Tag Archives: intuition

… perception & difference …

Try and shut your eyes to slits and blink through autumn branches against the light. With patience, a young-woman-old-hagmoment arrives when black and white spaces inverse and clusters of stars shine from another dimension. The background has moved to the foreground. A tiny shift in our outlook can result in a new interpretation of what we see, like in the gestalt drawing  on the right, which changes the age of the person if you let your eyes wander up and down the image. Visual tricks that open a sudden gap in our seeing reveal how we jump to superficial referencing. Making snap assessments is convenient, safes time, energy, and sometimes lives, but can also trap us in a kind of flatland of rigid divisions.

What do we mean when we say he or she is different – do they look different, act different, think different, or have customs that seem strange to us? Typical brackets are class, gender, cultural background, colour, language, age, ability … and migrants. Defining people by categories clicks in as a default opinion when real or imagined threats require scapegoats. Or resources are scare and solidarity is politically expedient.  Suddenly the need to belong and historical prejudices reasserts themselves.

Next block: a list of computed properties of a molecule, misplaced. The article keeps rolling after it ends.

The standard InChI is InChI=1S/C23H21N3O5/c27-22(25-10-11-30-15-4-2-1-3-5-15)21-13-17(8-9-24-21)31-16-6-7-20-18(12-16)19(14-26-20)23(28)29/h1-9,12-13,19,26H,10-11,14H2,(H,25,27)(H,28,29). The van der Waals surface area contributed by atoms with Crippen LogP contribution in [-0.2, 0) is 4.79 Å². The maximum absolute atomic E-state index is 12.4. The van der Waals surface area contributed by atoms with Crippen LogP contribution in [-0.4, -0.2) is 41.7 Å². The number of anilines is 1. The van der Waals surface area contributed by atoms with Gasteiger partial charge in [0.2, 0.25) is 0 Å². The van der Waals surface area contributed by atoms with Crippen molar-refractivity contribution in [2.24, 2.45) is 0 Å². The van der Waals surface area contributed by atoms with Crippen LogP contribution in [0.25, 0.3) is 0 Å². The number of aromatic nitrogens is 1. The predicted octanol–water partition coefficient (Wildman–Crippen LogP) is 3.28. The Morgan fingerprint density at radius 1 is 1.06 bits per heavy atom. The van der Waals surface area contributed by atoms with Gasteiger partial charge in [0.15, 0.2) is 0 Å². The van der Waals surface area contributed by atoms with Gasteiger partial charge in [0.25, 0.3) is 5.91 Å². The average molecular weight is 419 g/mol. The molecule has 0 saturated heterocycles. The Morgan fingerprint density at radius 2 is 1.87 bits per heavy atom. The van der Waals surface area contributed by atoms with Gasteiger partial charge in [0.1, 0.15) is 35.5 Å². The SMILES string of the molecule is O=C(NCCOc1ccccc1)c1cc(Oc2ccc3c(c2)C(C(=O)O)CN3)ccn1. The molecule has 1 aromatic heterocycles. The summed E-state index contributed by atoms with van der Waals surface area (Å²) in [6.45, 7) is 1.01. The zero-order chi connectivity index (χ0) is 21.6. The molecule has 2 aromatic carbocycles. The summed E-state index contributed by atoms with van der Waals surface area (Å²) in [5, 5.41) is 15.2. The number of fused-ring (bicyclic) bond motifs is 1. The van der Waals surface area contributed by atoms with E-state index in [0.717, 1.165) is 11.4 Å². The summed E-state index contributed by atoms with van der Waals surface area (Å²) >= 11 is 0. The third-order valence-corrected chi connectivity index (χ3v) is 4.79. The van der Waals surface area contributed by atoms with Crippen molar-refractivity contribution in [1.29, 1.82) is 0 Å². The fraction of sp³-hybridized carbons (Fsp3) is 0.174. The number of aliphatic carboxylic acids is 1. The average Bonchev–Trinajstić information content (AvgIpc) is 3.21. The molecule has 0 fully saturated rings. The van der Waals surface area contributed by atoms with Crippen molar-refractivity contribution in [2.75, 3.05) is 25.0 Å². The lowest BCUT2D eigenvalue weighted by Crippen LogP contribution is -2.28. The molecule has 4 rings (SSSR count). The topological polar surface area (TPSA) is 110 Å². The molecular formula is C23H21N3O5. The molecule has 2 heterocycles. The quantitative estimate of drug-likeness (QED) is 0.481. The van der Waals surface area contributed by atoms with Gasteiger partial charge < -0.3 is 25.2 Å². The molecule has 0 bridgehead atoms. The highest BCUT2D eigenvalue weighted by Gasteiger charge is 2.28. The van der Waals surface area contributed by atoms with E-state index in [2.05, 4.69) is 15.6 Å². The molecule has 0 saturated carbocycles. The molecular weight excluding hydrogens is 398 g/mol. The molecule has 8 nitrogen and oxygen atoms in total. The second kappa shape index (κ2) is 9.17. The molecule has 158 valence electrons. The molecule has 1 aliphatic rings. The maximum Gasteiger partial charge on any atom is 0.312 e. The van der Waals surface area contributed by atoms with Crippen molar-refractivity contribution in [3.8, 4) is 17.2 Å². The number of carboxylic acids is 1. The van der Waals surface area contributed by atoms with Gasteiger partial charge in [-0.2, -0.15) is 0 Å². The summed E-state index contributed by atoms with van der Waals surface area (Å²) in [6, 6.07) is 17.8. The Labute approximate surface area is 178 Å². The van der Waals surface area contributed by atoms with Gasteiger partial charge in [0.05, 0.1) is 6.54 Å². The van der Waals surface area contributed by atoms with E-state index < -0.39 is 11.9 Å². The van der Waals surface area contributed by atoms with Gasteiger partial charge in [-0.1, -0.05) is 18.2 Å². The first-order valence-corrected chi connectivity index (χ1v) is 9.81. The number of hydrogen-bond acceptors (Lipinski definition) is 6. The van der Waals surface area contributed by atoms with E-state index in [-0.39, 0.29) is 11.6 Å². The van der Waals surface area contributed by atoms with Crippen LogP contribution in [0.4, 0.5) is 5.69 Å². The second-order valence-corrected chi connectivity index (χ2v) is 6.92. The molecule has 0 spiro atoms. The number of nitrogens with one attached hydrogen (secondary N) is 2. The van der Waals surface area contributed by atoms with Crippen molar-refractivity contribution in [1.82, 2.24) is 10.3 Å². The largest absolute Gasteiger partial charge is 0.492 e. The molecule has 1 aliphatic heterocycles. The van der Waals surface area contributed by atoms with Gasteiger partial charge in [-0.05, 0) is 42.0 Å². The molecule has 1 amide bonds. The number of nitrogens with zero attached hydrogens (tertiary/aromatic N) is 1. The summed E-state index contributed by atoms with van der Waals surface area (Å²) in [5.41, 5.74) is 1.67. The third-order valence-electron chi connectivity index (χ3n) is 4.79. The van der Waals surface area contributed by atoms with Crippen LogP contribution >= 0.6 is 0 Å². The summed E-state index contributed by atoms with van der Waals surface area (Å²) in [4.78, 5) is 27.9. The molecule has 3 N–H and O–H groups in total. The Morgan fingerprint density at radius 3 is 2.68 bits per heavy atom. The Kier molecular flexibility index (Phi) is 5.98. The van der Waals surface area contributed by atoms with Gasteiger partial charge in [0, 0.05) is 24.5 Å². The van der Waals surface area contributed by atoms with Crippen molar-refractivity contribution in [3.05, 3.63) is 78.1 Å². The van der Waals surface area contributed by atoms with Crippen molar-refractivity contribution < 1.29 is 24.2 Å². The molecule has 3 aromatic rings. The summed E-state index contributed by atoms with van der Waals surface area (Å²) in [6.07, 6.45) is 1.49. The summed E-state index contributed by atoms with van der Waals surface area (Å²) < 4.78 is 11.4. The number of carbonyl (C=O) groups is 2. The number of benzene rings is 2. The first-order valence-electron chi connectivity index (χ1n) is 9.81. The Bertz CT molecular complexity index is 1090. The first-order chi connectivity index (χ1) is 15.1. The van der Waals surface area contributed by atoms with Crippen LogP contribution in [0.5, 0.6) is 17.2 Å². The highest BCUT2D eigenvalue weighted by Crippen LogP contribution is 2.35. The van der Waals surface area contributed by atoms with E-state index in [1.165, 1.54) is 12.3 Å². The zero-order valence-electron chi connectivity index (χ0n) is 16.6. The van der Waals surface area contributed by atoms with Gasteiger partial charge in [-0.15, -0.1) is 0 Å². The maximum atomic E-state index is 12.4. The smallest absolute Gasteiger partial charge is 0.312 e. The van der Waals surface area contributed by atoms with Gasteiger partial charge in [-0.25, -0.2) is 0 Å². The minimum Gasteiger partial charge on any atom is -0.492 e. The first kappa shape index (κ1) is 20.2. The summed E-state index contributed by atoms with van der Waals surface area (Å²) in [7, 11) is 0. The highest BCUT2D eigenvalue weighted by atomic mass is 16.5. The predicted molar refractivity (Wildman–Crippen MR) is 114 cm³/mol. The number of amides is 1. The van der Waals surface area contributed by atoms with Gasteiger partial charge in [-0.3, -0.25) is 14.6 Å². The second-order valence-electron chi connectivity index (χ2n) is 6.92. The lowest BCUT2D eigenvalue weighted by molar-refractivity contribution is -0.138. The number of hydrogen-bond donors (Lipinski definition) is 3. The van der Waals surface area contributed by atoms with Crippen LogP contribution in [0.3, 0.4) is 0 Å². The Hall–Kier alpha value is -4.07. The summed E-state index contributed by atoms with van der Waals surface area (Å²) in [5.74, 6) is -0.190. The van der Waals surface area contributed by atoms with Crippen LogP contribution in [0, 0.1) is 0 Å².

Beneath all habitual categories prowls what is frequently forgotten … the inherent natural tendency of each individual. Consider relatives, neighbours, familiars, friends and foes. The differences that delight orfoetus-2 irritate us lie foremost in a person’s unique temperament and inherent tendencies. Background does not explain the mystery of characteristics we are born with, the random mix of evolutionary records in our bodies, a wisdom our minds expand upon through resonance with the collective psyche – a shared matrix of past experience and future potential from which we, ideally, emerge as a self-reflective persona. (The theory of a collective unconscious and similar non-evidenced theories relate to my experience.)

Environmental factors can distort the unfolding of latent knowledge in every living organism. Education has a detrimental effect on children when their intuition is belittled and their minds are flattened with facts before they developed the confidence to question these facts.